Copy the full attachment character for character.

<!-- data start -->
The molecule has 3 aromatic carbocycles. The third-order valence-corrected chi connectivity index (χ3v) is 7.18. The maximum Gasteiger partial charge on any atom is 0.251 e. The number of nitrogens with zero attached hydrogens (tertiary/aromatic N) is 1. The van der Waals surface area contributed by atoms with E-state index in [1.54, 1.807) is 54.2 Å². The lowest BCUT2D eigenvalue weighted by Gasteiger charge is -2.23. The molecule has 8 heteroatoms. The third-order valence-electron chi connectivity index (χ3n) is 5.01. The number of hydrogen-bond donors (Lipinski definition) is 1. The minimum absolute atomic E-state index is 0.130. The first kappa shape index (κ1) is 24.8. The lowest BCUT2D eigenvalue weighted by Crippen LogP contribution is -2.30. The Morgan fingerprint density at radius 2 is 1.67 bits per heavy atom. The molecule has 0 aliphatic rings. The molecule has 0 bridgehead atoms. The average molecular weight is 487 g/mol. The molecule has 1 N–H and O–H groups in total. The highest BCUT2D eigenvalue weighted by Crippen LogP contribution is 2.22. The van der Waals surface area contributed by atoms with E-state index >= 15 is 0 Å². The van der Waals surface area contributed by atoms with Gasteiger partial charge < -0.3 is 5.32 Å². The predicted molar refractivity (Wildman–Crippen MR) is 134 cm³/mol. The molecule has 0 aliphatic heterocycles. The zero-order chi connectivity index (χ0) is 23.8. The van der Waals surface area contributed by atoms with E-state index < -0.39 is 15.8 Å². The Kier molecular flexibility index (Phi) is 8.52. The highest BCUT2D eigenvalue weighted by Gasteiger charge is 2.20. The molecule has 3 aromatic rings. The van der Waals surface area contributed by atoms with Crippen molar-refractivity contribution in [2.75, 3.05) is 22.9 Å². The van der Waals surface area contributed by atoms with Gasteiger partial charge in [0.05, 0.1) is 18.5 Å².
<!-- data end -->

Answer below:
The molecule has 3 aromatic carbocycles. The third-order valence-corrected chi connectivity index (χ3v) is 7.18. The maximum Gasteiger partial charge on any atom is 0.251 e. The number of nitrogens with zero attached hydrogens (tertiary/aromatic N) is 1. The van der Waals surface area contributed by atoms with E-state index in [1.54, 1.807) is 54.2 Å². The lowest BCUT2D eigenvalue weighted by Gasteiger charge is -2.23. The molecule has 8 heteroatoms. The third-order valence-electron chi connectivity index (χ3n) is 5.01. The number of hydrogen-bond donors (Lipinski definition) is 1. The minimum absolute atomic E-state index is 0.130. The first kappa shape index (κ1) is 24.8. The lowest BCUT2D eigenvalue weighted by Crippen LogP contribution is -2.30. The Morgan fingerprint density at radius 2 is 1.67 bits per heavy atom. The molecule has 0 aliphatic rings. The molecule has 0 bridgehead atoms. The average molecular weight is 487 g/mol. The molecule has 1 N–H and O–H groups in total. The highest BCUT2D eigenvalue weighted by Crippen LogP contribution is 2.22. The van der Waals surface area contributed by atoms with E-state index >= 15 is 0 Å². The van der Waals surface area contributed by atoms with Gasteiger partial charge < -0.3 is 5.32 Å². The predicted molar refractivity (Wildman–Crippen MR) is 134 cm³/mol. The molecule has 0 aliphatic heterocycles. The zero-order chi connectivity index (χ0) is 23.8. The van der Waals surface area contributed by atoms with E-state index < -0.39 is 15.8 Å². The Kier molecular flexibility index (Phi) is 8.52. The highest BCUT2D eigenvalue weighted by Gasteiger charge is 2.20. The molecule has 3 aromatic rings. The van der Waals surface area contributed by atoms with Crippen molar-refractivity contribution in [2.75, 3.05) is 22.9 Å². The van der Waals surface area contributed by atoms with Gasteiger partial charge in [0.05, 0.1) is 18.5 Å².